"The power of smart TV search 'will lie in the content deals and aggregation that platforms can achieve,' explained Border."
Honestly, I'm at a loss why there's this mental block on the subject of smart TVs.
I do agree with those who mentioned features like voice recognition, or other local bells and whistles, although those are also not necessary. But on this content thing, why do people make such a big deal of content, when there already are so many content aggregation sites out there that anyone can use?
Do tablets and smartphones sell because their manufacturers have walled off a lot of content? No. Do HDTVs sell because the manufacturers walled off content? Also no.
People already have their content sources figured out, and anyone who uses Internet TV knows that ever more portals become available over time, without any one CE vendor having to make any special deals with anyone. If anything, it is the attempt at making special deals that have gotten vendors, such as Apple and Google, in trouble with the owners of the TV content, in the past.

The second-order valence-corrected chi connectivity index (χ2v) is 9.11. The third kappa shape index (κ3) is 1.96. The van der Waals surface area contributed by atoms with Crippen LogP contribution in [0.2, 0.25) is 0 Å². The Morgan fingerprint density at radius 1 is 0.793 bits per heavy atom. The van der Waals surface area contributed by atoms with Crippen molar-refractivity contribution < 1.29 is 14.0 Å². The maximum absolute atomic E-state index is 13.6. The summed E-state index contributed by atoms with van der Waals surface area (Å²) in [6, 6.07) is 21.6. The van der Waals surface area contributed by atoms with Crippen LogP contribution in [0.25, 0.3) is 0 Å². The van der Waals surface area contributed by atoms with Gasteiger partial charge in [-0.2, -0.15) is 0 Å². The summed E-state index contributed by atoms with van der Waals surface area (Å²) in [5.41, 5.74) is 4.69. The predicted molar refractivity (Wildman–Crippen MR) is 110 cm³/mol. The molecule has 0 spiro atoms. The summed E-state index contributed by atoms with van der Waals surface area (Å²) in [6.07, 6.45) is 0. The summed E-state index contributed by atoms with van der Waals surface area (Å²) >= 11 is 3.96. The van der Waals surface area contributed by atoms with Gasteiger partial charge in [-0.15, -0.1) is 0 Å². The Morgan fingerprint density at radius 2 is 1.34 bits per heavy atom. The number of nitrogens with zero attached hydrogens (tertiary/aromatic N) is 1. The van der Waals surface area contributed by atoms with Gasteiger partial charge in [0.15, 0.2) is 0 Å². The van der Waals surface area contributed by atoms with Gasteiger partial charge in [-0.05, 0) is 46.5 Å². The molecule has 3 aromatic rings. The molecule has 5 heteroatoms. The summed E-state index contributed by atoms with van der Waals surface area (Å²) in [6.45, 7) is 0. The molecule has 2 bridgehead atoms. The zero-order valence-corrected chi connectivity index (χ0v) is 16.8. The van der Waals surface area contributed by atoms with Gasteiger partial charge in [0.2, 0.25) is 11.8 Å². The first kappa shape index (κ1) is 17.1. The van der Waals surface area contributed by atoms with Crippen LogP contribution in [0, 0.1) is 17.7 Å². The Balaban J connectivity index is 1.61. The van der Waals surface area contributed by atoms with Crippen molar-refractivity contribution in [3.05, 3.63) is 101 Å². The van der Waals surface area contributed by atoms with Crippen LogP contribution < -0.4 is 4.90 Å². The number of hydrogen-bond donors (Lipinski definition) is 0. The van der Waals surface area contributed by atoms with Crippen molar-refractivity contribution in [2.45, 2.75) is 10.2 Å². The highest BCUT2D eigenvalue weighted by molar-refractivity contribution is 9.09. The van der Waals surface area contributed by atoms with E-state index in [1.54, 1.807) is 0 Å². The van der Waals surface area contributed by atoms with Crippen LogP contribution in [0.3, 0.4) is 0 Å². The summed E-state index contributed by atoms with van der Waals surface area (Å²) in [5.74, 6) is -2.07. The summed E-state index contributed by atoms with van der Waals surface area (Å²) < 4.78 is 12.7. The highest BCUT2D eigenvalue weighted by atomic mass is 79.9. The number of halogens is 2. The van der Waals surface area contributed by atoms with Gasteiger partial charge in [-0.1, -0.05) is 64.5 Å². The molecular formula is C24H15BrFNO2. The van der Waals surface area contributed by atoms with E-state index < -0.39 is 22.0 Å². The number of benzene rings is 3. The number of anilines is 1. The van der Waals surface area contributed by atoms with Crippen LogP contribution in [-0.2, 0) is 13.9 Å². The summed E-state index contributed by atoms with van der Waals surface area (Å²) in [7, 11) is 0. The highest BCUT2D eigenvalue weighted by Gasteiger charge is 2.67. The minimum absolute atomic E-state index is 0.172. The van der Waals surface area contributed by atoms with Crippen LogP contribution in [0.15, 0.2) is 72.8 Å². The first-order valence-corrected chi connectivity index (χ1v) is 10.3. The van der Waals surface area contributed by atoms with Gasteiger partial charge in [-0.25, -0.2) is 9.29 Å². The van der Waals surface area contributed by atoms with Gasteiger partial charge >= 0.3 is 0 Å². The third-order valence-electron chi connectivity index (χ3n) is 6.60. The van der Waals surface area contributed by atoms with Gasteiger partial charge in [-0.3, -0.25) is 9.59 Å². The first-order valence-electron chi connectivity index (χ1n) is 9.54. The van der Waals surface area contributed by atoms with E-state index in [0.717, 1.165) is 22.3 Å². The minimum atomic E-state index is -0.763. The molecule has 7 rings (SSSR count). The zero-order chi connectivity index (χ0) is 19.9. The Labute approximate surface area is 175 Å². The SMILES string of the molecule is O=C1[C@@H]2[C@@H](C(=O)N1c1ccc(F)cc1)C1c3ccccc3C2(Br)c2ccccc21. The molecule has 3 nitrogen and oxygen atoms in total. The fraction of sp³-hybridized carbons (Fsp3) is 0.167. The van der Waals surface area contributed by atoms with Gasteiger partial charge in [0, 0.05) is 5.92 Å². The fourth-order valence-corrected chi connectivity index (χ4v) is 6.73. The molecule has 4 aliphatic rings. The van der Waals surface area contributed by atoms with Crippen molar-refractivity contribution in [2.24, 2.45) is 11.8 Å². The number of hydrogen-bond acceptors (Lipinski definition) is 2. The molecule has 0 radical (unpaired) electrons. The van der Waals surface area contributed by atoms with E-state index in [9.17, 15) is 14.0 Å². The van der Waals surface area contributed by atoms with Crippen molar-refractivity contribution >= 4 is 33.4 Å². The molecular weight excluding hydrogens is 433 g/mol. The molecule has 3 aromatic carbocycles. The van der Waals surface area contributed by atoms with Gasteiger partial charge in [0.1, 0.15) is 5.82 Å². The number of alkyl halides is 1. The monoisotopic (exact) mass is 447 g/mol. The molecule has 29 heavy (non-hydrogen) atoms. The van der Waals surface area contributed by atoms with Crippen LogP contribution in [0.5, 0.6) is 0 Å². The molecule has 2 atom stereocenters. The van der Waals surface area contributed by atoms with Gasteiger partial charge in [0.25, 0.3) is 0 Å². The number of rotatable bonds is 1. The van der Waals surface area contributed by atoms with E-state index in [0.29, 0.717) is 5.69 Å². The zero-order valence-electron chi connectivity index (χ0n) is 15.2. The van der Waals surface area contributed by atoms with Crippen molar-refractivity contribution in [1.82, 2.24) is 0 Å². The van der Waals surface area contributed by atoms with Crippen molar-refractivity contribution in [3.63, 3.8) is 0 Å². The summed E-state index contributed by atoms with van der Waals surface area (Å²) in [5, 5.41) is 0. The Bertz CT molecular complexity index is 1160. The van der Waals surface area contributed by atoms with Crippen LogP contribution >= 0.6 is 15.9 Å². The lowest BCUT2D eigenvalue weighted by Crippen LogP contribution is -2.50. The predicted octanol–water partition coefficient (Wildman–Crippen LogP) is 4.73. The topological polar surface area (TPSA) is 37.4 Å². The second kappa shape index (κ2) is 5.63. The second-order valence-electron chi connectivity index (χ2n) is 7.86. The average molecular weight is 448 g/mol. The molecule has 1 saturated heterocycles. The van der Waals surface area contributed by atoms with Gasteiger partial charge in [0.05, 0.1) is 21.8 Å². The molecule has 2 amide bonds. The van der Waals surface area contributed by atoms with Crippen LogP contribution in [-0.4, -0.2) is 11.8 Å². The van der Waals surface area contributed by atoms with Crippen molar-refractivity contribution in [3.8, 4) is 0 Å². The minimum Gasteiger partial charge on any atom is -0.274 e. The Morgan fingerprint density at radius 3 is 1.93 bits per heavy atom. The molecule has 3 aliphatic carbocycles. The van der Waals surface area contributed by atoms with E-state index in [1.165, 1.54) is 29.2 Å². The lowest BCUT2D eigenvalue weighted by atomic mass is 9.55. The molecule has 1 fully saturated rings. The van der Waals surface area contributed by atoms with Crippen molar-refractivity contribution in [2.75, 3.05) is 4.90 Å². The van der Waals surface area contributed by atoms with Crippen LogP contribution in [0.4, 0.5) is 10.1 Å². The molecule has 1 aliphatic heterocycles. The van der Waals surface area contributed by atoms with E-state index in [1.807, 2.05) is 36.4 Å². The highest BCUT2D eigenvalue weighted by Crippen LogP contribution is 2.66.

A keyboard doesn't take the place of other remotes (ie direct tv or uverse) but it does allow good solo operation of web services.. I don't really think that it's necessary to have a universal TV interface. As long as they enable access to the most desired services, that's good enough. I'm still wondering who is actually using apple tv or google tv. I don't understand the value prop...
Drones are, in essence, flying autonomous vehicles. Pros and cons surrounding drones today might well foreshadow the debate over the development of self-driving cars. In the context of a strongly regulated aviation industry, "self-flying" drones pose a fresh challenge. How safe is it to fly drones in different environments? Should drones be required for visual line of sight – as are piloted airplanes? Join EE Times' Junko Yoshida as she moderates a panel of drone experts.